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fastricky 05-09-2009 04:11 PM

Making a Fruit Beer Without any additional Fermentation from the Fruit?? (Campden?)
 
I've made a few fruit beers and have had to compensate for the additional fermentation brought on when adding the fruit (way drier than I wanted) by adding maltodextrine and lactose. The results were fine, but I want to do something else...

In the future, I want to add the fruit to a fully fermented wort, but first, kill off all the remaining yeast so the fruit isn't fermented at all.

Clearly pasteurization is something I don't want to do. Filtering sounds like a major PITA, but I would consider it if it was the best way to go.

But what about adding some Campden after fermentation is complete? Then adding the fruit to get the right flavor, and once that is achieved, carbing in the keg with CO2?

Thoughts??

fastricky 05-10-2009 06:58 PM

.........tumbleweed..........


.......coyote howling........



:D

cactusgarrett 05-11-2009 01:42 AM

Quote:

Originally Posted by fastricky (Post 1312700)
I've made a few fruit beers and have had to compensate for the additional fermentation brought on when adding the fruit (way drier than I wanted) by adding maltodextrine and lactose.

When have you typically made the fruit additions?

fastricky 05-11-2009 02:17 AM

Secondary for a week. Then racked to a 3rd fermenter to clear again for another week or two...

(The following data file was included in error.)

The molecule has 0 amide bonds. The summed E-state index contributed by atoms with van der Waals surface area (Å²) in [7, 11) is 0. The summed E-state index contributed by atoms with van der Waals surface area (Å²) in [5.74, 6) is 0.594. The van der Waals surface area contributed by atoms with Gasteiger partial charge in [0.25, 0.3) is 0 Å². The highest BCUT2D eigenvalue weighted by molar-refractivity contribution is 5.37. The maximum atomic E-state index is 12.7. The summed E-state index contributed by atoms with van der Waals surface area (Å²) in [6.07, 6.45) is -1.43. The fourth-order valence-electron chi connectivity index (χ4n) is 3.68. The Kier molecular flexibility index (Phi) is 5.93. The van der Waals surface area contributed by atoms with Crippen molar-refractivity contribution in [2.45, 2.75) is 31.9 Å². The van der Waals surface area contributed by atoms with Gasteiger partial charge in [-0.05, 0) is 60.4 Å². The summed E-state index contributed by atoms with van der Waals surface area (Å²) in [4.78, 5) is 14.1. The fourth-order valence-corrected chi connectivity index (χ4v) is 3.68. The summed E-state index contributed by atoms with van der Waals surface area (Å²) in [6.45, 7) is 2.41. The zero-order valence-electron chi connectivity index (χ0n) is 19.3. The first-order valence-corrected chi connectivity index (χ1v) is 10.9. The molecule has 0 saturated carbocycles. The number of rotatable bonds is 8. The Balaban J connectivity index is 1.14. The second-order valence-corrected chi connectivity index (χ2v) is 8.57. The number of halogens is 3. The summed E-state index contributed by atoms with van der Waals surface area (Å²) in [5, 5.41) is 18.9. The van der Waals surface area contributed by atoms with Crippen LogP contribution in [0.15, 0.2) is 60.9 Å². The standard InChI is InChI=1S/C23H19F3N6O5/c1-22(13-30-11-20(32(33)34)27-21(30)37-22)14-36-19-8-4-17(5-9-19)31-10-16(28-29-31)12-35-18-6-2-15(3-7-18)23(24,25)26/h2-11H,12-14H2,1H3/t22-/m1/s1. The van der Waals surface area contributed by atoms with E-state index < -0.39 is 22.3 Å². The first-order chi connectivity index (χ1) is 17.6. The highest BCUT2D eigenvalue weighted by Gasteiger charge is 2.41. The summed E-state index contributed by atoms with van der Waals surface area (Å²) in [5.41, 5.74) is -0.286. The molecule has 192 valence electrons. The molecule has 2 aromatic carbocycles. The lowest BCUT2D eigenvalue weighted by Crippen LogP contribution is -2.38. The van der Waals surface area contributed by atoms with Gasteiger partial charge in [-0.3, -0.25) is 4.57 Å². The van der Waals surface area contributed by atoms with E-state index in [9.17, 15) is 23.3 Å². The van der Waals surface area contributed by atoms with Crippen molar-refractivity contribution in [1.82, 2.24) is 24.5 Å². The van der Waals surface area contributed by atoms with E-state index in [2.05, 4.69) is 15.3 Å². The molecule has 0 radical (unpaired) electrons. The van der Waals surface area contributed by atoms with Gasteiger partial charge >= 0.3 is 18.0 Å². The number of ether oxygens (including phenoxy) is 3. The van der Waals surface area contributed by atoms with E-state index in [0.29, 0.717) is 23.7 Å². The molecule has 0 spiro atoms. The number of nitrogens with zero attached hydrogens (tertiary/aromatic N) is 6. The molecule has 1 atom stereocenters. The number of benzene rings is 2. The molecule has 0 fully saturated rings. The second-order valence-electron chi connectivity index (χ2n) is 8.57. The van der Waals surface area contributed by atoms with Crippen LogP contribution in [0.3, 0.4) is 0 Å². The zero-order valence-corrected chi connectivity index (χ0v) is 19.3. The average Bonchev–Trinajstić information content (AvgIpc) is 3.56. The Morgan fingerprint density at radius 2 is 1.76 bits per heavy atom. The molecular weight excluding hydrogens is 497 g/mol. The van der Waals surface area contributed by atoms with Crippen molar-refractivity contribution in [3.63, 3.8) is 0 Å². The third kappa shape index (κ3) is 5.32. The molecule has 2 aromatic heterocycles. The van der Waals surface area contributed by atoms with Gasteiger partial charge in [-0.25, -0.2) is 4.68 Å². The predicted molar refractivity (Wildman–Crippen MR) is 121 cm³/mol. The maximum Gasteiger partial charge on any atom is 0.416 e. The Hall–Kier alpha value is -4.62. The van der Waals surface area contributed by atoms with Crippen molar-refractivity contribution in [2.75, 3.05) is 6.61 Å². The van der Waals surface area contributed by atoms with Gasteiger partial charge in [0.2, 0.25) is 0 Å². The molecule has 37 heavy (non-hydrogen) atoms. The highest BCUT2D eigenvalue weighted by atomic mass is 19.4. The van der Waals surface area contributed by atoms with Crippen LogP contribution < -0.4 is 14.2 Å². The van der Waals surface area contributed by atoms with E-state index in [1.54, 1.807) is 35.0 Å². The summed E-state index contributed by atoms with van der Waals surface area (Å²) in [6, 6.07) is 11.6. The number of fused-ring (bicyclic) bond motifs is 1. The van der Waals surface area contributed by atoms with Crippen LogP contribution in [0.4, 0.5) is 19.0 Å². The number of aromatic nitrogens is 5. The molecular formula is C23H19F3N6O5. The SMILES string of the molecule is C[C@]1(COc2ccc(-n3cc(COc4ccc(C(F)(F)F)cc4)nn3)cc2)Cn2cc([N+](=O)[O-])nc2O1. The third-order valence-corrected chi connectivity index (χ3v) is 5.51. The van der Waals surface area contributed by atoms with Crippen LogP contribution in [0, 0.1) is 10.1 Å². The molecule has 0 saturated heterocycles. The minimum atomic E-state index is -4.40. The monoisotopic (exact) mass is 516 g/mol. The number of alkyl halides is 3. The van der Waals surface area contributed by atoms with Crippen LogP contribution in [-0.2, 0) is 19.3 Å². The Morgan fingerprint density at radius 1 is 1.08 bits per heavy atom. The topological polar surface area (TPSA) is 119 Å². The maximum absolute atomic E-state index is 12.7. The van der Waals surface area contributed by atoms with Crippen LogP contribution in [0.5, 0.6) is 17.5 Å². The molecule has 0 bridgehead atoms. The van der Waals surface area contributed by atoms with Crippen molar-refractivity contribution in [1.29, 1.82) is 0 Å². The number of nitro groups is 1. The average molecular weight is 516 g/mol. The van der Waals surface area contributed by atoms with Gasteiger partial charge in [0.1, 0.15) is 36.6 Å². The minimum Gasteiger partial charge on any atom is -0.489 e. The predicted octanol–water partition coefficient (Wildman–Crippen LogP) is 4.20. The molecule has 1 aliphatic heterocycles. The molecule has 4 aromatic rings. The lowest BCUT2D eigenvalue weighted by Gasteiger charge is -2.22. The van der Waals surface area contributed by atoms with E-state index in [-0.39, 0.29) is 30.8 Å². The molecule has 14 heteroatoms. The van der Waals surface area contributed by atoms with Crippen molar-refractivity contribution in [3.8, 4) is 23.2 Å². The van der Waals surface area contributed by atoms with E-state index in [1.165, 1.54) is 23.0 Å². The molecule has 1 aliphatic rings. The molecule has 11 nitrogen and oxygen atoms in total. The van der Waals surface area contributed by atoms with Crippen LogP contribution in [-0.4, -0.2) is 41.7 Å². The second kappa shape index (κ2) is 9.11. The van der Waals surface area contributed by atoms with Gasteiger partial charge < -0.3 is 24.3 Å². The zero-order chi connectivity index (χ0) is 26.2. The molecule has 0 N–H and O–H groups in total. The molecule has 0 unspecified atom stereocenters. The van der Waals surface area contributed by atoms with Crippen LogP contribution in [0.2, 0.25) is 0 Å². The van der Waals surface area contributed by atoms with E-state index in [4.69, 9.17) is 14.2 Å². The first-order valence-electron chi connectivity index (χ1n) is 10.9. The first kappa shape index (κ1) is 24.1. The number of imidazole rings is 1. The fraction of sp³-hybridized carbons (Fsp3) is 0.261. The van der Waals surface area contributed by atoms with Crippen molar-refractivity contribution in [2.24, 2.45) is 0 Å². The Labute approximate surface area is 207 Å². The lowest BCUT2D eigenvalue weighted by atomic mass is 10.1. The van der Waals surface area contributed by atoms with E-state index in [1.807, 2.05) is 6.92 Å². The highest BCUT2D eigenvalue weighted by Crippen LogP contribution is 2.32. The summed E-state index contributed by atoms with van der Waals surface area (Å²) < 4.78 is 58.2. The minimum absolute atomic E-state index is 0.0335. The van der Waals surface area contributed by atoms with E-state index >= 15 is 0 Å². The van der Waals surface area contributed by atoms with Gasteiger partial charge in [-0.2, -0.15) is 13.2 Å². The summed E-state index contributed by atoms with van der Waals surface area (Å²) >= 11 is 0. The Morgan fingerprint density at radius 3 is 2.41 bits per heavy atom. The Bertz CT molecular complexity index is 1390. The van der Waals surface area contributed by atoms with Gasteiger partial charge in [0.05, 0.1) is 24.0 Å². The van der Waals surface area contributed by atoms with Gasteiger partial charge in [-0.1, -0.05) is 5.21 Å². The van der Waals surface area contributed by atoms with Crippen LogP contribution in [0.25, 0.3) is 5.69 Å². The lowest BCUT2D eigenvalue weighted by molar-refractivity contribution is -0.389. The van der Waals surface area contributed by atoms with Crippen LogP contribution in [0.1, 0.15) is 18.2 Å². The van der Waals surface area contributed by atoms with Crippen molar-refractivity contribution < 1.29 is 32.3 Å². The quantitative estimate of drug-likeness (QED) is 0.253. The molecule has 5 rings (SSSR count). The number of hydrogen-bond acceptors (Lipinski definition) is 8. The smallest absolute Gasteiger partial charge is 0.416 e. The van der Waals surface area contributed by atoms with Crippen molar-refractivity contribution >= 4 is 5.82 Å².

cactusgarrett 05-11-2009 02:31 AM

Are you fairly certain your primary fermentation has been competed prior to racking to the secondary in the first place?

bashe 05-11-2009 02:47 AM

Why not just use fruit extract?

cactusgarrett 05-11-2009 12:01 PM

I ask because when i've done fruit additions (to the secondary after ferment was complete) i haven't had problems with the fruit bringing the beer down past where it was prior to addition.

To me, it seems logical that if you add fruit to a 100% completed beer, any additional fermentation should only be with relation to the fruit sugars. I could be mistaken, of course.

fastricky 05-11-2009 01:43 PM

Hey guys,

Fruit extract is not an option, I don't like the flavor as much...

I only transfer to the secondary after determining that I have hit my Final Gravity... but when adding the fruit, those horny little yeasties go berserk and a full-on fermentation begins again (with krausen, laser-light show... the works!)

The result has been a beer that is much drier than I would like...

Cpt_Kirks 05-11-2009 03:51 PM

Give the primary fermentation plenty of time to finish.

Cold crash the CRAP out of the beer in the primary.

Rack the cold beer from primary on top of the fruit in secondary, taking every precaution to keep as much yeast as possible out of the secondary.

Keep the secondary COLD. Very cold.

After a week, rack to keg, and keep the keg chilled (force carb, of course).

That should reduce secondary fermentation of the fruit and any "wine" off flavors.

:mug:

fastricky 05-11-2009 04:26 PM

Thanks Cpt! I like your process a lot... but what if I want to bottle? Even if I do so from the keg so there is no priming sugar involved, when the bottles keep at room temp, wouldn't that stir up any remaining yeast and they'd have at the fruit juices?


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